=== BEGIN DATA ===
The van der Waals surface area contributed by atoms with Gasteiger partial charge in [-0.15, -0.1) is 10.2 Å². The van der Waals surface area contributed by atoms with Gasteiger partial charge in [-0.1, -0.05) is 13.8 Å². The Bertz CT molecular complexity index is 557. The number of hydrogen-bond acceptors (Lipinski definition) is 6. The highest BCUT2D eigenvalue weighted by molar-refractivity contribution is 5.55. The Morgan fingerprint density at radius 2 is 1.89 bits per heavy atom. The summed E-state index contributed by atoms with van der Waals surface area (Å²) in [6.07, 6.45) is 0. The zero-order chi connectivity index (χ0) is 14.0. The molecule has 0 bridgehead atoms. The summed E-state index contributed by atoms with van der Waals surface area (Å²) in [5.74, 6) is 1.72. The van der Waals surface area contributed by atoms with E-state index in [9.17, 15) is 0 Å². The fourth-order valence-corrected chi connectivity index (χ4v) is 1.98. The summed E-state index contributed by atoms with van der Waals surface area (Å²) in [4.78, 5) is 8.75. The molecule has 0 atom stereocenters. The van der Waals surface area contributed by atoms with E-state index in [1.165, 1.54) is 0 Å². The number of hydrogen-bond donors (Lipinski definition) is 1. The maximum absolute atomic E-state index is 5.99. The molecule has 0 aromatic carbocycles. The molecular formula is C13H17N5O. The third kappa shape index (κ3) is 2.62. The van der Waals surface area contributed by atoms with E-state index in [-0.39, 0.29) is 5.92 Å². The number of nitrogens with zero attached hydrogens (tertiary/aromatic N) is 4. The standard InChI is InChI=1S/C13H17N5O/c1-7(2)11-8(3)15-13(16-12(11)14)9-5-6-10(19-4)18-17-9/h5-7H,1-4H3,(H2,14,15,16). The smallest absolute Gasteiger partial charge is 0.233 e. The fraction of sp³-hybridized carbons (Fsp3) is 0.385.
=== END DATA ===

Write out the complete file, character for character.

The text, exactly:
The van der Waals surface area contributed by atoms with Gasteiger partial charge in [-0.15, -0.1) is 10.2 Å². The van der Waals surface area contributed by atoms with Gasteiger partial charge in [-0.1, -0.05) is 13.8 Å². The Bertz CT molecular complexity index is 557. The number of hydrogen-bond acceptors (Lipinski definition) is 6. The highest BCUT2D eigenvalue weighted by molar-refractivity contribution is 5.55. The Morgan fingerprint density at radius 2 is 1.89 bits per heavy atom. The summed E-state index contributed by atoms with van der Waals surface area (Å²) in [6.07, 6.45) is 0. The zero-order chi connectivity index (χ0) is 14.0. The molecule has 0 bridgehead atoms. The summed E-state index contributed by atoms with van der Waals surface area (Å²) in [5.74, 6) is 1.72. The van der Waals surface area contributed by atoms with E-state index in [9.17, 15) is 0 Å². The fourth-order valence-corrected chi connectivity index (χ4v) is 1.98. The summed E-state index contributed by atoms with van der Waals surface area (Å²) in [4.78, 5) is 8.75. The molecule has 0 atom stereocenters. The van der Waals surface area contributed by atoms with E-state index in [1.165, 1.54) is 0 Å². The number of hydrogen-bond donors (Lipinski definition) is 1. The maximum absolute atomic E-state index is 5.99. The molecule has 0 aromatic carbocycles. The molecular formula is C13H17N5O. The third kappa shape index (κ3) is 2.62. The van der Waals surface area contributed by atoms with E-state index in [-0.39, 0.29) is 5.92 Å². The number of nitrogens with zero attached hydrogens (tertiary/aromatic N) is 4. The standard InChI is InChI=1S/C13H17N5O/c1-7(2)11-8(3)15-13(16-12(11)14)9-5-6-10(19-4)18-17-9/h5-7H,1-4H3,(H2,14,15,16). The smallest absolute Gasteiger partial charge is 0.233 e. The fraction of sp³-hybridized carbons (Fsp3) is 0.385.